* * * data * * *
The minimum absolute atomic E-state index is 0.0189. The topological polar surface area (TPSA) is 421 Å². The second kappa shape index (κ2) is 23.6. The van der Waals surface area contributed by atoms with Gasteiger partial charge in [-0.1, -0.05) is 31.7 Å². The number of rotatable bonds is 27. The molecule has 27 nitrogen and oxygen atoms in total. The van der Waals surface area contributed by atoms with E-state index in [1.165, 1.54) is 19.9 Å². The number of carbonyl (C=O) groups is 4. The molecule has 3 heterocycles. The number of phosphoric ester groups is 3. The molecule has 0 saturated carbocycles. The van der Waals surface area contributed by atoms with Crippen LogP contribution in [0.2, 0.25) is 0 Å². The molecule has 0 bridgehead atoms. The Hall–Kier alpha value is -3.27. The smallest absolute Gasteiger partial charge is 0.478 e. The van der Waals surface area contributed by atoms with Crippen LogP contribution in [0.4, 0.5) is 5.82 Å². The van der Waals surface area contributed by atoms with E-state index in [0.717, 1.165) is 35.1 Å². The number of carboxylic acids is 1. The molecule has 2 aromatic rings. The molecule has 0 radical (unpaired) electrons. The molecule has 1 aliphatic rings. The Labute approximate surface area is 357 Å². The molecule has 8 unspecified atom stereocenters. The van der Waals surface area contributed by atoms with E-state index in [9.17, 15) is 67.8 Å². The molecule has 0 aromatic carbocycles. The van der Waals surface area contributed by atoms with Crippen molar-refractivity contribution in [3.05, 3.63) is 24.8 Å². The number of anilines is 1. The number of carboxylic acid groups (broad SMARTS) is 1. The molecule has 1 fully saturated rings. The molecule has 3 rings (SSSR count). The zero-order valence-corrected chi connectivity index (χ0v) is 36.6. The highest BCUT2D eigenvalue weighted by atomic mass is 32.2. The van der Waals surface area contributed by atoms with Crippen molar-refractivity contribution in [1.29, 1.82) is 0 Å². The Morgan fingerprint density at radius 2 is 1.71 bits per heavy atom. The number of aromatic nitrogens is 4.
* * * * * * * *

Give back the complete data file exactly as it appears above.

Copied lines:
The minimum absolute atomic E-state index is 0.0189. The topological polar surface area (TPSA) is 421 Å². The second kappa shape index (κ2) is 23.6. The van der Waals surface area contributed by atoms with Gasteiger partial charge in [-0.1, -0.05) is 31.7 Å². The number of rotatable bonds is 27. The molecule has 27 nitrogen and oxygen atoms in total. The van der Waals surface area contributed by atoms with E-state index in [1.165, 1.54) is 19.9 Å². The number of carbonyl (C=O) groups is 4. The molecule has 3 heterocycles. The number of phosphoric ester groups is 3. The molecule has 0 saturated carbocycles. The van der Waals surface area contributed by atoms with Crippen LogP contribution in [0.2, 0.25) is 0 Å². The molecule has 0 bridgehead atoms. The Hall–Kier alpha value is -3.27. The smallest absolute Gasteiger partial charge is 0.478 e. The van der Waals surface area contributed by atoms with Crippen LogP contribution in [0.4, 0.5) is 5.82 Å². The van der Waals surface area contributed by atoms with E-state index in [0.717, 1.165) is 35.1 Å². The number of carboxylic acids is 1. The molecule has 2 aromatic rings. The molecule has 0 radical (unpaired) electrons. The molecule has 1 aliphatic rings. The Labute approximate surface area is 357 Å². The molecule has 8 unspecified atom stereocenters. The van der Waals surface area contributed by atoms with E-state index in [9.17, 15) is 67.8 Å². The molecule has 0 aromatic carbocycles. The van der Waals surface area contributed by atoms with Crippen molar-refractivity contribution in [3.05, 3.63) is 24.8 Å². The number of anilines is 1. The number of carboxylic acid groups (broad SMARTS) is 1. The molecule has 1 fully saturated rings. The molecule has 3 rings (SSSR count). The zero-order valence-corrected chi connectivity index (χ0v) is 36.6. The highest BCUT2D eigenvalue weighted by atomic mass is 32.2. The van der Waals surface area contributed by atoms with Crippen molar-refractivity contribution in [1.29, 1.82) is 0 Å². The Morgan fingerprint density at radius 2 is 1.71 bits per heavy atom. The number of aromatic nitrogens is 4.